Religious Liberty and French Secularism*

By Robert, Jacques | Brigham Young University Law Review, January 1, 2003 | Go to article overview

Religious Liberty and French Secularism*


Robert, Jacques, Brigham Young University Law Review


I. RELIGIOUS LIBERTY

The democratic state that endeavors to respect the opinions of all its constituents must extend its protection to all religious groups if religious freedom is to be considered more than a particular, subordinate aspect of the freedom to form one's own opinion. These two freedoms seem to merge into one, but, at the same time, religious freedom both falls within and extends beyond the bounds of the freedom of opinion.

Religious liberty is first and foremost an individual liberty because it represents an individual's ability to give, or not to give, intellectual attachment to a religion-to choose the religion freely or to refuse it. But it is also a collective liberty in that, not exhausting itself in faith or belief, it necessarily gives birth to a practice whose free exercise must be guaranteed. Free exercise of religion must be assured in order to guarantee complete religious liberty. This proposition presupposes that every religious movement must be the master of its own activities, possessing the right to organize itself freely. This free organization inevitably poses the delicate problem of relations between religions-or churches-and the state.

II. CHURCH-STATE RELATIONS

It is necessary to point out that the relations between churches and the state are not necessarily indicative of the general level of religious freedom in France. It is enough to say that such relations can be on equal footing with religious liberty-at least as much as any other specific relations.

France, for its part, has experimented throughout its history with nearly all of the existing formulas for church-state relations. If France has finally opted for what is termed a secular stance, it is because France found, at the beginning of the twentieth century, that the secular stance conforms more than any other to France's inclinations and ideals. This secular approach is not the only one to be practiced among democratic states; indeed, the secular approach is rare. Other approaches are perfectly conceivable and have been adopted by many states.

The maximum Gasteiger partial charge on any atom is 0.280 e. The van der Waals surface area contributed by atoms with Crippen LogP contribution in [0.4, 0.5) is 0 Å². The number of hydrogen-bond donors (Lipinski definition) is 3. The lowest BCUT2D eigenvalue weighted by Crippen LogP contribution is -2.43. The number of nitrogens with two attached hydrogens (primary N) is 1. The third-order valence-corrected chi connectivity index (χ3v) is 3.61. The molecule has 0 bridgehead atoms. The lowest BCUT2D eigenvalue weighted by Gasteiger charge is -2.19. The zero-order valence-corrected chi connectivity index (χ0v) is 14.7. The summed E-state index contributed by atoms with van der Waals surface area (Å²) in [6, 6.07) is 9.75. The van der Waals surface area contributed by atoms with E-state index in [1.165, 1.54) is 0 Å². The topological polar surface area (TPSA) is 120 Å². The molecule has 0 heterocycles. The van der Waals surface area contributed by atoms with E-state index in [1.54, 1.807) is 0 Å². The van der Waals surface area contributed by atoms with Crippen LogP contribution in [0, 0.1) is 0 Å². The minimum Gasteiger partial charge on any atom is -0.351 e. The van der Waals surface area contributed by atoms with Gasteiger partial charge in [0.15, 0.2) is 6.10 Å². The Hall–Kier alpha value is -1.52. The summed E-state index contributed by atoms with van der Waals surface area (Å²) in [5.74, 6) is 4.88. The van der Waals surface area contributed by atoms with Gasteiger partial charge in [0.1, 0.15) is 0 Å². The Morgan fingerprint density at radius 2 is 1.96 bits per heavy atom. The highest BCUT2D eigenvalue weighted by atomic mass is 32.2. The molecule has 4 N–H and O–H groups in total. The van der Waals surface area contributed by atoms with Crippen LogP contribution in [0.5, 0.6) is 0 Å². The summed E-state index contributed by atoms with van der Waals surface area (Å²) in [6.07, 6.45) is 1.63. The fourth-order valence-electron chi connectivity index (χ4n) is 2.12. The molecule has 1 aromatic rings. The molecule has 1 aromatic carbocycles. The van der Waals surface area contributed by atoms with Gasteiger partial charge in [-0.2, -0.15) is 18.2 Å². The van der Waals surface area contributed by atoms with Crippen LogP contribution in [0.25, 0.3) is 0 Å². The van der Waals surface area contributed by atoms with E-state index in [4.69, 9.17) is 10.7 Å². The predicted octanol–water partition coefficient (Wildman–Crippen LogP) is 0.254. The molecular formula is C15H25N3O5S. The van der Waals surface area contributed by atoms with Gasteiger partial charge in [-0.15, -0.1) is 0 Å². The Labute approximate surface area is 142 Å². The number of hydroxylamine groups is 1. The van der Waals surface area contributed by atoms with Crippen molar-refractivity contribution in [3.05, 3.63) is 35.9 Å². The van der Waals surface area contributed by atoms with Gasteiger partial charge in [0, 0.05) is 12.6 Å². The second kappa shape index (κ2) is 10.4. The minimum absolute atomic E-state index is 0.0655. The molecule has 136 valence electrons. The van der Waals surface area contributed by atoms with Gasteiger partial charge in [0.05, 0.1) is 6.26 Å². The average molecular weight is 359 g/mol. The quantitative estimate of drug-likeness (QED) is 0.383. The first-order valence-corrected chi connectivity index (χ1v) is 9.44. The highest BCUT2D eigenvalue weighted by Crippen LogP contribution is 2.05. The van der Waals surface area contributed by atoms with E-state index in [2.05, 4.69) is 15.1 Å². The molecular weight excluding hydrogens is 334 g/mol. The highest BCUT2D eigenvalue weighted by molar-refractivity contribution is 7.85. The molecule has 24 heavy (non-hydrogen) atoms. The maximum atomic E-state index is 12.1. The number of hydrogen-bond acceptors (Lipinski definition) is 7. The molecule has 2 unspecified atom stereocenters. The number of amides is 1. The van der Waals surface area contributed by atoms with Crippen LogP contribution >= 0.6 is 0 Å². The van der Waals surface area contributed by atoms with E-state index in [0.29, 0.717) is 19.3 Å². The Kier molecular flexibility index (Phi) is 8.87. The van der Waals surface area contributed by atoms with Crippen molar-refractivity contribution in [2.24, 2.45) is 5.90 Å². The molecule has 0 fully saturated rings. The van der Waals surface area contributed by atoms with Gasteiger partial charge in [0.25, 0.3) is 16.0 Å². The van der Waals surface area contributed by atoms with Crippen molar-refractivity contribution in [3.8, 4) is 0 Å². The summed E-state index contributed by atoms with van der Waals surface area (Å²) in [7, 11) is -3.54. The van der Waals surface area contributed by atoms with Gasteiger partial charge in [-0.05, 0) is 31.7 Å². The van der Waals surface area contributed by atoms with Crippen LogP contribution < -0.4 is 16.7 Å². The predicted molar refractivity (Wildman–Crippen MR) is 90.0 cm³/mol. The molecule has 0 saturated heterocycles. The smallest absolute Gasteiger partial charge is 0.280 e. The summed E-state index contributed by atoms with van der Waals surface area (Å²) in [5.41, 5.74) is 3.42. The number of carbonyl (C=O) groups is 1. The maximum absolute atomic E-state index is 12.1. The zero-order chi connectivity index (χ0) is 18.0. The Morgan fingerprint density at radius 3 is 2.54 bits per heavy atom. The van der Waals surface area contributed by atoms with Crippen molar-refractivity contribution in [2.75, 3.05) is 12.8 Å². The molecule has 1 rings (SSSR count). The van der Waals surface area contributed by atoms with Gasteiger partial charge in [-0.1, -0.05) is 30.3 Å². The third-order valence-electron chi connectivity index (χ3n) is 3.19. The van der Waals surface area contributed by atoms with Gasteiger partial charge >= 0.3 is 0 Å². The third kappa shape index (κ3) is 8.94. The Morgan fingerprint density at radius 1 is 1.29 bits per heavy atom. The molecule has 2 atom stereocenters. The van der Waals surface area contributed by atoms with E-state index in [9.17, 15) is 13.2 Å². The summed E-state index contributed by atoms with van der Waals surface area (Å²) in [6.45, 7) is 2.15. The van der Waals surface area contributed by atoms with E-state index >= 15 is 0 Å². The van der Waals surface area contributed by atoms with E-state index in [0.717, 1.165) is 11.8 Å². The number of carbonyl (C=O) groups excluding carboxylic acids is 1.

Even in a democratic state, it is possible that a sort of fusion exists between the "temporal" and the "spiritual," or at the very least a union between them that can manifest itself in various forms: a state religion, recognized churches, and incorporation of the church into the state.

Even if Europe alone is considered, one notices an extraordinary complexity in relationships between church and state. Although all European countries demonstrate a profound Christian influence, no juridical system is comparable to another. One finds in Europe a mixture of state-church systems (for example, the systems of England, Denmark, Greece, Sweden, and Finland); systems of separation (such as the systems of Holland, Ireland, and France); and systems using formulas that combine basic separation and cooperation (such as the systems of Germany, Belgium, Austria, Spain, Italy, and Portugal). However, profound influences are diverse, and not always in the way that one would think. For example, religious influence is stronger in Ireland (in spite of its system of separation) than in Sweden (which maintains a state-church system).1 The church-state connections are weaker in Catholic Europe than in Protestant or Orthodox Europe.2

From a legal perspective-especially in terms of sources of law-the fundamental principles that govern the relations between political power and religions are widely dispersed. They can be found in national constitutions, in European texts (European Convention on Human Rights3), in the laws of each state, in each country's historically observed practices, in concordats formed with the Roman Catholic Church, in international law, in various conventions passed with particular religious confessions (for example, in Spain or Italy), and in informal accords. Also, note that the varied nature of the state's recognition of denominations implicitly permits a distinction between the more represented denominations (and presumably the better established or more serious denominations) and certain others. …

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